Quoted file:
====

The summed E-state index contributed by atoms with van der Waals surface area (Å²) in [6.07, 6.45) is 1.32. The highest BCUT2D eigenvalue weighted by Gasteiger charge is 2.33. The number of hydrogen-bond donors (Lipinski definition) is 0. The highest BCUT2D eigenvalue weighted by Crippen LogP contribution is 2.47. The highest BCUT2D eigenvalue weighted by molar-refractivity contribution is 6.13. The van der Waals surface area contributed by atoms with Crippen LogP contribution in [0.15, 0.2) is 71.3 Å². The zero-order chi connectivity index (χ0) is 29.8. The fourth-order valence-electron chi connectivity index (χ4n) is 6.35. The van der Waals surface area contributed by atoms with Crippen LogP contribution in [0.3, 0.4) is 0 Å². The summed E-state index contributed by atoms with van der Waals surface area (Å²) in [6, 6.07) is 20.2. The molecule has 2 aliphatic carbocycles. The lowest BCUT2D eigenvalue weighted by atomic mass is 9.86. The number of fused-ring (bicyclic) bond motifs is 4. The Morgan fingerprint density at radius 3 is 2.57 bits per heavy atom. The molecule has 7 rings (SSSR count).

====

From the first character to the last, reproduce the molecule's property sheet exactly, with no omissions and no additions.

The summed E-state index contributed by atoms with van der Waals surface area (Å²) in [6.07, 6.45) is 1.32. The highest BCUT2D eigenvalue weighted by Gasteiger charge is 2.33. The number of hydrogen-bond donors (Lipinski definition) is 0. The highest BCUT2D eigenvalue weighted by Crippen LogP contribution is 2.47. The highest BCUT2D eigenvalue weighted by molar-refractivity contribution is 6.13. The van der Waals surface area contributed by atoms with Crippen LogP contribution in [0.15, 0.2) is 71.3 Å². The zero-order chi connectivity index (χ0) is 29.8. The fourth-order valence-electron chi connectivity index (χ4n) is 6.35. The van der Waals surface area contributed by atoms with Crippen LogP contribution in [0.3, 0.4) is 0 Å². The summed E-state index contributed by atoms with van der Waals surface area (Å²) in [6, 6.07) is 20.2. The molecule has 2 aliphatic carbocycles. The lowest BCUT2D eigenvalue weighted by atomic mass is 9.86. The number of fused-ring (bicyclic) bond motifs is 4. The Morgan fingerprint density at radius 3 is 2.57 bits per heavy atom. The molecule has 7 rings (SSSR count).